Simba, the baby lion, is made to feel guilty about his father, Mufasa’s death, and goes into exile. He later returns home to reclaim the throne from his uncle, who is the real cause of Mufasa’s death. But does Disney’s remake of the 1994 film The Lion King match the original in every way, if not more? Watch the movie review to find out.
Bengaluru: Disney’s remake of the 1994 film The Lion King hit the theatres today. While all the 90s kids know how the king tackled the hyenas back then, watching the remake could be a chance to experience it all over again. For those who haven’t watched the movie ever, be warned that the remake is not even close to the original movie, despite the photorealistic computer animation.
For starters, the movie is fast paced. While it hits certain points that were showcased in the original movie, it misses the depth and detail of each scene. The original movie, though animated using the traditional animation techniques was slow. The slow pace gave the audience time to associate with the characters even more. This is explicit in the scene where Mufasa, the king, father of Simba, struggles for his life. If you cried during this scene while watching the original movie, be ready to just watch it and probably feel nothing this time. But towards the end you would still wish that Simba, the new king, to kill Scar -- the evil brother of Mufasa.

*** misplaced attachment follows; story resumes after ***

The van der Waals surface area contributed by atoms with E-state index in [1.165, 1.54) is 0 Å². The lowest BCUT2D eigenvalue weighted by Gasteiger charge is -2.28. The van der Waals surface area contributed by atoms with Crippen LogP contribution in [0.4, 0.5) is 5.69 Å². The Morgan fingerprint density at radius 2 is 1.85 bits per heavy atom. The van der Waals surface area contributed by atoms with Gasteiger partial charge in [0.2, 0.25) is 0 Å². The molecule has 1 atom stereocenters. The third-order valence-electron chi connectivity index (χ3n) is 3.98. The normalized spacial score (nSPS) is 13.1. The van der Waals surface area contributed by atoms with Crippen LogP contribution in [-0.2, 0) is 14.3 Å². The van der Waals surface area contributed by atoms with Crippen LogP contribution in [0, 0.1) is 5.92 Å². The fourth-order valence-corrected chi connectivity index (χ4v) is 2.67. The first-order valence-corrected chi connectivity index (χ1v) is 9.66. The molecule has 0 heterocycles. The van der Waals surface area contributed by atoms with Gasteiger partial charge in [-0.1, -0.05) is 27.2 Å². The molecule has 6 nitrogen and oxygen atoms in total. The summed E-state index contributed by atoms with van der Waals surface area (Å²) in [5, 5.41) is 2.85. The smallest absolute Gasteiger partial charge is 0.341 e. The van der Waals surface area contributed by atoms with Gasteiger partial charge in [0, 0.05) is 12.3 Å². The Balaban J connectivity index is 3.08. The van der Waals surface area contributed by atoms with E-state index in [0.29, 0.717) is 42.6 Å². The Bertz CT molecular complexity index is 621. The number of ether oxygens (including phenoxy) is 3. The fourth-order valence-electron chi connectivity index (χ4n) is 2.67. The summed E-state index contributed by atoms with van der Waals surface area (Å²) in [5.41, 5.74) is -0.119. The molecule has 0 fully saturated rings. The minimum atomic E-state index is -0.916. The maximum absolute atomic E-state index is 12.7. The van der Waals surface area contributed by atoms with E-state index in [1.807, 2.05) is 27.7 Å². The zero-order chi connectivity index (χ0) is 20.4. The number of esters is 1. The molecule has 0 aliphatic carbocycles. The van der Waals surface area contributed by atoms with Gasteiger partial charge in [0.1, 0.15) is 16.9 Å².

While the movie is not a shot-to-shot copy of the original, it has captured the most important scenes and those that gives a feeling of continuity on the whole. But it still lacks the depth and it is possible to find a few loose ends here and there.
It has been said that technologically, The Lion King is one the best after the movie Avatar. While it might be true, this is also an example of how technical advancement could be a curse -- the characters (animals) in the movie look too real to be talking. The advancement in the animation segment has taken the movie a notch higher with respect to 3-D effect but lost it when it came to capturing the essence of the original.
It might be due to the age as well. I was a kid when I watched the original and probably the excitement was due to that. While I found the movie a little too fast, the filmmakers have captured details accurately when compared to the original.
But one thing that needs to be appreciated in the entire project is the voice cast. American actor James Earl Jones, who was the voice of Mufasa in the original movie continues to be in the reboot version as well and Donald Glover has voiced Simba. Beyonce did not stop with her brilliant music of the ‘Spirit’ but was also the voice of Nala, Simba’s love.
With Timon and Pumbaa -- the meerkat and warthog -- still in the forefront, the humour level has not reduced by a bit. The slight change in conversations between characters have accommodated new age thoughts and hence, might seem more relatable.
Taking everything into consideration, the lion still roars and the kingdom still stays intact. I give the movie 2.5 stars out of 5 purely for giving the opportunity to relive the Lion King experience. However, a remake is always a remake. Now the movie is all yours to watch.
Also watch: Disney’s The Lion King movie review: Simba roars, but fades to whimper at the end
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Last Updated Jul 19, 2019, 8:08 PM IST